|Council Chair Mel Franklin|
The bill, CB-101-2013, was sponsored by District 9 Councilmember Mel Franklin, former chair of the Planning, Zoning, and Economic Development (PZED) Committee and current Council chair. Council members Derrick Leon Davis (District 6), Karen Toles (District 7), and Ingrid Turner (District 4) co-sponsored the bill.
Franklin hurriedly pushed his bill through council: Repeating a trick that he unsuccessfully tried at the end of the 2012 session, Franklin fast-tracked this bill so it could avoid the ordinary scrutiny that other zoning bills receive. He “introduced” CB-101-2013 on October 22, one week after the last day for introducing regular zoning bills. “Introduction” is normally the second step of a three-step legislative process. By skipping the first step of “presenting” the bill, Franklin was able to bypass the usual referral to and hearing before the PZED Committee that he chaired at that time. Then, after a faster-than-usual public notice period, the full council voted on the motion on November 19.
No one—including the sponsors—spoke for or against the bill during the November 19 meeting and “public hearing” that preceded the vote. According to the video footage from the meeting, District 3 councilmember Eric Olson seemed genuinely confused as to what bill he was even voting on. He tried to get some clarity from his fellow council members, but wasn’t successful. Council Vice-Chair Obie Patterson (District 8) literally chuckled as he asked the Council Clerk whether there were any persons signed up to speak on the bill. The bill passed unanimously on a 7-0 vote, with Council chair Andrea Harrison (District 5) and Councilmember Mary Lehman (District 1) not present.
What the law does: CB-101-2013 changes the way that use restrictions operate in Transit District Overlay Zones (TDOZs) and Development District Overlay Zones (DDOZs). It allows planners to include uses that are otherwise prohibited in an underlying zone in the applicable Transit District Development Plan or in the applicable Development District Standards. If the planners do not include the additional uses at the time the plan is adopted, the property owner can apply to have them included as part of the detailed site plan application for his or her individual property.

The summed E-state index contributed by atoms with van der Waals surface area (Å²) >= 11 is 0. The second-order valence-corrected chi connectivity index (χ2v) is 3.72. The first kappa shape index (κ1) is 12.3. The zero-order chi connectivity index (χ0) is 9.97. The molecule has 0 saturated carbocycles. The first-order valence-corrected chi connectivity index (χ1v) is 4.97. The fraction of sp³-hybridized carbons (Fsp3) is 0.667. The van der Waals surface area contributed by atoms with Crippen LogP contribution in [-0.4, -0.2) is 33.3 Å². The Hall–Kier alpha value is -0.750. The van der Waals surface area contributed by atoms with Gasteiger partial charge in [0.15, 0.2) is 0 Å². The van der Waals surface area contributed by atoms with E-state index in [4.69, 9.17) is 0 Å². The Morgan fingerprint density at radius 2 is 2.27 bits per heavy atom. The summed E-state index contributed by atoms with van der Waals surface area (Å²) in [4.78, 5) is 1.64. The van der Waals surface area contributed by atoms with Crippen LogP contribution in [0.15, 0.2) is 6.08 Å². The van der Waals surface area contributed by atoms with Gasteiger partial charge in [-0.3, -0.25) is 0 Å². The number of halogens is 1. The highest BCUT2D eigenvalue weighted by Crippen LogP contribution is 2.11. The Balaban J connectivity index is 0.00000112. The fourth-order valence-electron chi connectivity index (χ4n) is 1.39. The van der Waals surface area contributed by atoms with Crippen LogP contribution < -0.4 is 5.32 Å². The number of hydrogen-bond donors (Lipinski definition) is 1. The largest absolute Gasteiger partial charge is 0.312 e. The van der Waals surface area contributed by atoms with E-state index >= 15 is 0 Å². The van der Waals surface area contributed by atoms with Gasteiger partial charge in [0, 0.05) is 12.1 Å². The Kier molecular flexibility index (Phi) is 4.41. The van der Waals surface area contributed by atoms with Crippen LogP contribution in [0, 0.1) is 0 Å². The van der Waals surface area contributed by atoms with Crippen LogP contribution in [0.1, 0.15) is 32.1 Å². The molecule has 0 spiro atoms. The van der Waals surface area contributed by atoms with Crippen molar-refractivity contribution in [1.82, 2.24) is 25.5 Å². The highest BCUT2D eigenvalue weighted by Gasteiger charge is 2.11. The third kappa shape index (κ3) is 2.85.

Thus, for example, an automobile repair shop, pawnshop, check cashing establishment, liquor store, or fast food restaurant that otherwise would not be allowed in a residentially-zoned area might be permissible if that residential area is in a TDOZ or a DDOZ.
Why the law is probably illegal: CB-101-2013 appears to play fast and loose with Maryland law in at least two ways. First, state law recognizes a distinction between planning and zoning. Planning is what happens when Transit District Development Plans or Development District Standards are developed. In Prince George’s County, planning functions are carried out through the Maryland-National Capital Park and Planning Commission (M-NCPPC) and then approved by a resolution of the District Council (a.k.a. County Council).
Zoning, on the other hand, is the responsibility of the District Council and is accomplished through passing of legislation after public notice and hearings. The use restrictions applicable to particular zones are provided in the Zoning Ordinance, which cannot be amended by a planning document. This law allows new uses to be added to a zone simply by including those new uses in a planning document.
Second, Maryland law generally forbids the practice of “spot zoning,” whereby the rules for particular pieces of property are changed primarily for the benefit of the property’s owner. Spot zoning differs from other types of permissible targeted zoning, where a particular piece of property is rezoned to accomplish particular purposes in a comprehensive plan (e.g., allowing a mixed-use building in a single-family residential area to accommodate a corner store, restaurant, or other neighborhood amenity).
Third, this zoning bill was never presented to the County Executive for his approval or veto, in accordance with Section 704 of the County Charter. Like any other county legislation, zoning bills must be approved by the County Executive, and they are subject to being vetoed, or being petitioned for a public referendum. The District Council has, for decades, routinely violated these provisions of the County Charter whenever it passes zoning legislation.
Why the law is bad politics: Even if CB-101-2013 is completely legal, it still reflects horrible politics. Why was the law necessary? Why would the Council rush this law though under cover of darkness, at the last minute? Why would the sponsors not even speak up for this bill at the hearing? What controls are in place to ensure that developer and public official corruption, which has historically been so rampant in this county, doesn’t overtake this process?
Chairman Franklin and the other sponsors of CB-101-2013 should answer these questions, since they sat silent at last year’s hearing. And Prince George’s citizens should take note of the way their elected leaders handle the public’s business.